• Hotels: At the end of March, 35,686 people who had applied for asylum in the UK were being accommodated in hotels. Over half (19,550) of those being housed in hotels were from countries with initial asylum decision grant rates of at least 80 per cent, with a daily cost of around £2.9million.
  • Safe routes: The report also outlines the dangerous implications of the lack of safe routes for refugees to reach the UK, with very few routes in place and severe delays and restrictions affecting those that do exist. Resettlement levels are almost five times smaller than before the pandemic, and the backlog in family reunion cases stands at more than 11,000 cases.


Enver Solomon, CEO of the Refugee Council, said:

“The next government must seize the opportunity to rescue and reform our asylum system, which is dysfunctional and chaotic after years of political stunts and empty rhetoric.

“With tens of thousands shut out of the asylum system, stranded in permanent limbo, a system meltdown is rapidly unfolding.

“Every day we see the impact of the mess on the lives of the men, women and children we support, with their mental health and wellbeing deteriorating. Separated families, desperate to be reunited, find nothing but long waits and broken promises. Refugees from countries such as Afghanistan, Syria and Sudan have no choice but to take terrifying journeys across the Channel to come to the UK because of a lack of safe routes.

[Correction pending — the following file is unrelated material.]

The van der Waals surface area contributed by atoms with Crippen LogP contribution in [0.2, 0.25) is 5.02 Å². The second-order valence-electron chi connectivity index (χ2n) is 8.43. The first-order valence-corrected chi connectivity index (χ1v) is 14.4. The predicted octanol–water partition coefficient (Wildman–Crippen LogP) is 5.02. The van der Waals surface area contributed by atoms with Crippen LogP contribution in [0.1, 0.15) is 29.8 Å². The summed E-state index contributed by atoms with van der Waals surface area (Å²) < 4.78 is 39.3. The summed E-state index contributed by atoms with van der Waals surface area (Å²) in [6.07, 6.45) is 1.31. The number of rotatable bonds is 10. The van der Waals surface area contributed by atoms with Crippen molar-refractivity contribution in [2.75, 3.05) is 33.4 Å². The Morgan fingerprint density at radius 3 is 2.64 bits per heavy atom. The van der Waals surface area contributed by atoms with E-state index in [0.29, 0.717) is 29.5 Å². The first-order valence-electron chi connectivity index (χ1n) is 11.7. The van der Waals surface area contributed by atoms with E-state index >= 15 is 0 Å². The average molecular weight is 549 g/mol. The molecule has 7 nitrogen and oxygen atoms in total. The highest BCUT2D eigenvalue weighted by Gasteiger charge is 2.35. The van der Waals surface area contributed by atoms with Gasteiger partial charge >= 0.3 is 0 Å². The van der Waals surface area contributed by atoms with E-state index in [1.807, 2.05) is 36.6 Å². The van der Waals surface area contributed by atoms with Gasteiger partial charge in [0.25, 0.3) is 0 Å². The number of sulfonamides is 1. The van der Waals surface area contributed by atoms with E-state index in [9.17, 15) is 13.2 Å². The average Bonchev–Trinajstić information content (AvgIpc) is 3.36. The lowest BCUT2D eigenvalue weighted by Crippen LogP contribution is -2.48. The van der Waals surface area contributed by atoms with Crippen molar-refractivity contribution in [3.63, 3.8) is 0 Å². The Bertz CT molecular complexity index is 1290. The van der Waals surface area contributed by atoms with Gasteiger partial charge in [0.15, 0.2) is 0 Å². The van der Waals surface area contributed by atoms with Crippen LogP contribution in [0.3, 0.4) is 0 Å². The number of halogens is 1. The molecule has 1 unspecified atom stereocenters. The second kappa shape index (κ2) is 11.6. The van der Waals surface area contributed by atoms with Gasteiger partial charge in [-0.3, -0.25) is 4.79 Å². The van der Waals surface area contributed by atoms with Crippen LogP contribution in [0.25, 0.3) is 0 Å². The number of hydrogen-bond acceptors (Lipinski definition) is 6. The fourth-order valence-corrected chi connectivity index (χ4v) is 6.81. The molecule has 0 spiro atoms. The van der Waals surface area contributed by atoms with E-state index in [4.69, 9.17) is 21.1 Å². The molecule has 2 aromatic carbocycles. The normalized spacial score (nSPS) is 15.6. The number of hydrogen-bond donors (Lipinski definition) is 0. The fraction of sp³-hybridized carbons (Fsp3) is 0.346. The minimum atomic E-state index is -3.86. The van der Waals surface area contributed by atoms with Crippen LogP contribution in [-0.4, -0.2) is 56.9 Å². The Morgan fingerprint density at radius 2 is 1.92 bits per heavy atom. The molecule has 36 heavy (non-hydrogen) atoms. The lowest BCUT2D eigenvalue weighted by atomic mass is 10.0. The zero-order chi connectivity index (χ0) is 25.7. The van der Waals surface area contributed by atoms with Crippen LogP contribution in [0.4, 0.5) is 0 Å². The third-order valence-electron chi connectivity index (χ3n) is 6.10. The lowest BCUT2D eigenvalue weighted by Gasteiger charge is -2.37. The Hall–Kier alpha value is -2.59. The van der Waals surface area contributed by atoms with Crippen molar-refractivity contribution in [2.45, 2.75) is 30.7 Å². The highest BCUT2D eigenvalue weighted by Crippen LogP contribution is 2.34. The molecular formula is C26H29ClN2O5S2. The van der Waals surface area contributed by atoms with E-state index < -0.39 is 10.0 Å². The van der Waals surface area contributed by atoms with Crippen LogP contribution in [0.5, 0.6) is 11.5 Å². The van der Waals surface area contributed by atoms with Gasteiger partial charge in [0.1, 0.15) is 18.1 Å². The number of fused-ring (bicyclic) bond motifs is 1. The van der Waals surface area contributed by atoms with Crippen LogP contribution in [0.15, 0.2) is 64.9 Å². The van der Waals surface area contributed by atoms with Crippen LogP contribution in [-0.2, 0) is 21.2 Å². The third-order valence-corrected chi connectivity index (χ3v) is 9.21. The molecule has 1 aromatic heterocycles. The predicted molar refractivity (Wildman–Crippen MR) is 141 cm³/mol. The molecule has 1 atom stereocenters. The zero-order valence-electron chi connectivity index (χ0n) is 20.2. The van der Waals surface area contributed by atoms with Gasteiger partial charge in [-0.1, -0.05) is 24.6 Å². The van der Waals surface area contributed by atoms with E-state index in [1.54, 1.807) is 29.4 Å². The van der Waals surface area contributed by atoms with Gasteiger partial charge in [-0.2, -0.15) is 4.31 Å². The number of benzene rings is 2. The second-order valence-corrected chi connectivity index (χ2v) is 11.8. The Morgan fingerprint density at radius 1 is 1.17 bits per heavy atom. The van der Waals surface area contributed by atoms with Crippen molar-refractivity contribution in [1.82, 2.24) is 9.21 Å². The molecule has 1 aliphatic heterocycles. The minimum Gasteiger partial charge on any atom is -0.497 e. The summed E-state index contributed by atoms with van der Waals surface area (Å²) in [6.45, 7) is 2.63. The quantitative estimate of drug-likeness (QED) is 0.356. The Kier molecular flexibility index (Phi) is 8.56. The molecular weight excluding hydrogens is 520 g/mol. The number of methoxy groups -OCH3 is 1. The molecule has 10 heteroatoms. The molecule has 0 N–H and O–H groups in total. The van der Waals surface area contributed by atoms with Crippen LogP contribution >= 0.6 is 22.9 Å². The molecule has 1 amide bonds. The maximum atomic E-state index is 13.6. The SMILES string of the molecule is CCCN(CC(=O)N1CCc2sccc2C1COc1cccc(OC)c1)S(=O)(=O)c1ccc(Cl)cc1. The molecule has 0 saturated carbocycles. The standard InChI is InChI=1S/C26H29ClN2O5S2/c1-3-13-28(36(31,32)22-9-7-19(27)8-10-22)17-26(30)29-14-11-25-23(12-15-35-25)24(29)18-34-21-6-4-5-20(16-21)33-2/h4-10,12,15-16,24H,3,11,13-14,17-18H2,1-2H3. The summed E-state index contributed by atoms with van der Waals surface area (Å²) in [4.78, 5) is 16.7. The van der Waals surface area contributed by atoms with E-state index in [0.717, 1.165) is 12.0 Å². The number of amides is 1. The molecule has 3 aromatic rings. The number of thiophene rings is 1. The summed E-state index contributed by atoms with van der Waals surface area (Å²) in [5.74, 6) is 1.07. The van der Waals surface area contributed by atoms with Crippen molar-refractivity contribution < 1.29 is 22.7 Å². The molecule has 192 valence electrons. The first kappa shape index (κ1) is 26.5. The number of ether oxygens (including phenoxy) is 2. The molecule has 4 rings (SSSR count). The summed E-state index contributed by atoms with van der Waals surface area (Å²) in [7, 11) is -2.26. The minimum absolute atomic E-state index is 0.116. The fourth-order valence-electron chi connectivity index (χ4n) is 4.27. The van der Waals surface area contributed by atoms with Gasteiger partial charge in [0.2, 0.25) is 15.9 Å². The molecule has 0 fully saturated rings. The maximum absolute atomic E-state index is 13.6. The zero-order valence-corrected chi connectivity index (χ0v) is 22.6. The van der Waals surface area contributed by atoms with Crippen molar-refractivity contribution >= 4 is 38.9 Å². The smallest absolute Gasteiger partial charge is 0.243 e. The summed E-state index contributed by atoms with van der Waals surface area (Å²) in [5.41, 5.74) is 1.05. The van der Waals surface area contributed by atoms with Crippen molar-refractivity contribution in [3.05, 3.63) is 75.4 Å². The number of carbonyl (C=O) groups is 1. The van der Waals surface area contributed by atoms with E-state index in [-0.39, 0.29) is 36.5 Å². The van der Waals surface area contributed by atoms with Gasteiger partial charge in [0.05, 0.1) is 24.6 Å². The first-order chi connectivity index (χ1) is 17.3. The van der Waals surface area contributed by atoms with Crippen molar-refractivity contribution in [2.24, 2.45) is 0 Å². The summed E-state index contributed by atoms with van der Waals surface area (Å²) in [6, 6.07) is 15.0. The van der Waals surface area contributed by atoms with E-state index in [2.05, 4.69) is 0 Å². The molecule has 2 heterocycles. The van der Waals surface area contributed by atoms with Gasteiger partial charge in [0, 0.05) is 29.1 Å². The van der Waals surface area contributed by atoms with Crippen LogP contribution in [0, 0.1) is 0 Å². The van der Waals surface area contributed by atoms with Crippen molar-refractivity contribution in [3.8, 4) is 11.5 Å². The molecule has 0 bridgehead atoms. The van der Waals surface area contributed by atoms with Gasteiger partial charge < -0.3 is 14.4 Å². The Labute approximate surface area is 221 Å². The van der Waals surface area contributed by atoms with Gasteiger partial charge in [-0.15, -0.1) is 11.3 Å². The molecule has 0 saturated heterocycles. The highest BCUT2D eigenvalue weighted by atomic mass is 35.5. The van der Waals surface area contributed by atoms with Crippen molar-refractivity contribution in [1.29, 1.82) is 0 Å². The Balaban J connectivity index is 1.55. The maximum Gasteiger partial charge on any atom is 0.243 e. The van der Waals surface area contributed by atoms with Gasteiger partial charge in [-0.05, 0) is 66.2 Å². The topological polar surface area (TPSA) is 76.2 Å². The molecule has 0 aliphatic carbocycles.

“The next government must restore the right to asylum in the UK and rebuild a system based on British values of compassion, fairness and respect.”


The report makes a series of recommendations for the next Government:

  1. Reform the asylum legal framework and improve the decision making process by:
    • Bringing forward legislation to repeal the Illegal Migration Act 2023 and restore the right to asylum.
    • Publish guidance to make it clear that leave can continue to be granted to refugees arriving irregularly after March 2023.
    • Use learning from the Streamlined Asylum Process to make quick grants to applicants from high grant countries.
    • Process all asylum applications that had been paused from the cohort of people targeted for removal to Rwanda.
  1. Reduce the backlog of asylum appeals:
  • Create a Home Office team to review and correct appealed and flawed asylum refusals without people needing to go to the courts.
  • Increase the capacity of the first-tier tribunal by recruiting more judges and ensure that appellants have legal representation.
  1. Expand safe routes:
  • Develop a safe routes strategy, including a commitment to return resettlement to pre-COVID levels at a minimum.
  • Ensure family reunion applications are decided within 12 weeks by the end of 2024.
  • Improve refugee family reunion by allowing child refugees to sponsor close family members to join them.


Download the report: Asylum: Day one challenges for the next government